Phase 2 (Days 4–6, cohabitation): individuals of each pair (from both sight-allowed and isolated pairs) were transferred into an experimental tank (see below) and allowed to interact with each other for 15 min every day for 3 consecutive days. The experimental tank consisted of an ellipsoid opaque PVC container (60×100×50 cm; water depth: 45 cm) with dark sand placed on the bottom, as for the maintenance tanks. Bricks were not provided as den to avoid the octopuses using them as shelter during interactions. Cohabitation was limited to 15 min since preliminary observations had shown that this time in the absence of a den does not cause injury and stress to the animals and is sufficient to establish hierarchies. Here we only analyzed “physical interactions” between the octopuses of each pair and several behavioural categories (see the “Data recorded” section below for details). An interaction began when an octopus approached the conspecific within a few centimetres and ended when one of the individuals retreated at a distance of at least 15 cm. At the start of the cohabitation phase, the experimental tank was divided into two equal compartments separated by an opaque PVC divider with the octopus of each pair occupying a compartment. After 1 min, the experiment started with the removal of the divider. The behaviour of each pair was video-recorded (Sony DCR-TRV33E camera) for subsequent analysis. During the experiment, an experienced observer (ET) recorded the number of interactions and the winner of each interaction; the winner was deemed as the octopus that did not retreat by the end of the interaction. Dominants or alphas (and subordinates or betas) were the octopuses winning more (and less) than 60% of the total interactions executed. Dominance averaged 76%. At the end of the observations, each octopus was returned to its own maintenance tank and fed. The same procedure was adopted for Days 5 and 6.

Phase 3 (Day 7, test): in both sight-allowed and isolated pairs, half of the pairs were subject to a sham switch while the other half to a real switch; thus the dominant octopus within each pair was allowed to encounter either a familiar (in the case of sham switches) or an unfamiliar conspecific (in the case of real switches). Both types of switch were followed by a period of 15-min cohabitation in the experimental tank as Phase 2.

At the end of the experiment (Day 7), octopuses were deeply anaesthetized and sacrificed following [84]. As a result of sex determination, analyses were conducted on 12 sight-allowed pairs (6 female-male and 6 male-male pairs) and 12 isolated pairs (7 female-male and 5 male-male pairs).

Data recorded

During Phases 2 and 3, other than dominance (defined as the percentage of interactions won by an octopus over the total interactions), we also recorded the following variables:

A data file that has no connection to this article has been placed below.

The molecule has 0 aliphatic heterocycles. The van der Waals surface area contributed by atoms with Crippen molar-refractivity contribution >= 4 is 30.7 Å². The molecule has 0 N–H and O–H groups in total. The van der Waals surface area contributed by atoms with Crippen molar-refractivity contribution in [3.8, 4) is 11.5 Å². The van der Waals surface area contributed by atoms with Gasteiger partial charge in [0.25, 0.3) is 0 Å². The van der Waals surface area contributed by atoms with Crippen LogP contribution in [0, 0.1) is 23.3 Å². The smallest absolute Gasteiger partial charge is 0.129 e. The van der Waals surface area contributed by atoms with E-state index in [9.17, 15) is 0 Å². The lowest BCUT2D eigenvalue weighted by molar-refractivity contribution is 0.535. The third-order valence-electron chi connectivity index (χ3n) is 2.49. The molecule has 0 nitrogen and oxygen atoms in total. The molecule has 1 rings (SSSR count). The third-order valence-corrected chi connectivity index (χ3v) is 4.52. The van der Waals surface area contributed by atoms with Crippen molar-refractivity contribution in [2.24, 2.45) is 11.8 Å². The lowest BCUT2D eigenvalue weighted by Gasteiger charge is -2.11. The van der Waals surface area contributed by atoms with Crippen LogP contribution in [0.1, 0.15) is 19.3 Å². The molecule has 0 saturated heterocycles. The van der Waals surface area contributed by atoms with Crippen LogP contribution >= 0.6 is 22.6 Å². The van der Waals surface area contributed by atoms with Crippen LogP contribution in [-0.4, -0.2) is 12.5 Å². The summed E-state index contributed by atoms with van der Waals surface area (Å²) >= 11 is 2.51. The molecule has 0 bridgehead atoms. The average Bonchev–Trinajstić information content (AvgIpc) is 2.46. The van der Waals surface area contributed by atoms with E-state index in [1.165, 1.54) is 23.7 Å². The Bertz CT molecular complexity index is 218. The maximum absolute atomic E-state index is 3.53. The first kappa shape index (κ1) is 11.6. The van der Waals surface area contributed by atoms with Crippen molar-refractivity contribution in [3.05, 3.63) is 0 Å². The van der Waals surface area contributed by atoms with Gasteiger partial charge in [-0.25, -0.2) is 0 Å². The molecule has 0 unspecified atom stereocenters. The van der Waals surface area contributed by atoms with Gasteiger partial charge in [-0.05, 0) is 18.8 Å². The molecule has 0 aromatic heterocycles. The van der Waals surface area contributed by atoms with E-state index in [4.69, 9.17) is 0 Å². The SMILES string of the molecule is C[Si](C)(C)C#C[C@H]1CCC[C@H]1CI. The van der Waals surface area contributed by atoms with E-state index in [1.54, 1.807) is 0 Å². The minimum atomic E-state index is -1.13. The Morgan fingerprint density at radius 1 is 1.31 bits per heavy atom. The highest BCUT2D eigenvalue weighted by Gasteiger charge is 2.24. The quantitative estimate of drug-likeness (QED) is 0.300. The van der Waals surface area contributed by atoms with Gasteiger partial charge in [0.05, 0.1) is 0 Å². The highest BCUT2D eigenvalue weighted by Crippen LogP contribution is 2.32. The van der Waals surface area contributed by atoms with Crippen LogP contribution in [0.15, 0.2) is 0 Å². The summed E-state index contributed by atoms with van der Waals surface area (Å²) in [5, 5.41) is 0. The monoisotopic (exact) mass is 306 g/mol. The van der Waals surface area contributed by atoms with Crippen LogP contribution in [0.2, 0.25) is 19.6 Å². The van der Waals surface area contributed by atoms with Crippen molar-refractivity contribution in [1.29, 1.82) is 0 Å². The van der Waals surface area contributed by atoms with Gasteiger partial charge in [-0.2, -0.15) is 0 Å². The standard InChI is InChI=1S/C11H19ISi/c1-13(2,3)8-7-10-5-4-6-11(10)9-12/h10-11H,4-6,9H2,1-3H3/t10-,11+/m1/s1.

(1) Latency, in seconds (s), as the time elapsed between the removal of the divider and the first interaction between the two conspecifics.

(2) Number and total length of interactions in seconds (s).

(3) Percentage of avoidance. Avoidance is an interaction without contact between the two conspecifics; individuals approach each other to a distance of a few centimetres but do not enter into physical contact. An octopus either swerves and changes the direction of its movement just before contact or moves away from its resting position to avoid the conspecific.

(4) Five behavioural categories (following, in part [85]): Approach (including following), Withdrawal (retreat and runaway), Incomplete contact (an individual extends an arm, but withdraws it before touching the other), Weak contact (contact is made by extending one or two arms), Strong contact (Arm alignment and Oppose: the arms are applied, sucker to sucker, along their length, in the former, including also part of the web in the latter). For physical contacts we indicate the sum of weak and strong contacts.

(5) Number of ink jets. Octopuses usually jet ink against an intruder when they are in danger [40].

The comparisons between sight-allowed vs. isolated pairs and between familiar vs. unfamiliar pairs were made by summing, per each pair, the number of behavioural patterns, strong contacts and ink jets separately, as performed by both octopuses in the pair. Pairs (and not individuals) were here taken as sample units for comparison purposes.

Statistical analyses

The data were tested for normality using the Kolmogorov–Smirnov test and for homogeneity of variance using the Levene test. Percentages were first normalized using the arcsine square root transformation. To correct temporal autocorrelations arising from measurements repeated in time, to prevent temporal pseudoreplication and to control Type I error, a two-way repeated multivariate analysis of variance MANOVA (statistic: Wilk's Lambda Λ) was used to compare all the recorded variables between sight-allowed and isolated pairs through time in Phase 2 (factors: days and sight-allowed/isolated pairs). MANOVA was followed by univariate tests for between-subjects effects (statistic: F) and then by a post hoc Tukey's Honest Significant Differences (HSD). Prior to this test, female-male and male-male pairs within both sight-allowed and isolated pairs were compared to check for possible differences within each of the recorded variables during the cohabitation phase with a two-way repeated measures MANOVA (factors: days and female-male/male-male pairs), followed by univariate tests and Tukey's HDS. If differences were not significant, data from female-male and male-male pairs within both sight-allowed and isolated pairs were merged. A one-way and a two-way MANOVAs, followed by univariate tests, were performed for Phase 2 (factor: sight-allowed/isolated pairs) within each day and for Phase 3 (factors: sight-allowed and isolated pairs, familiar and unfamiliar pairs), respectively. Figures give means ± SE. The level of significance was set at α = 0.05.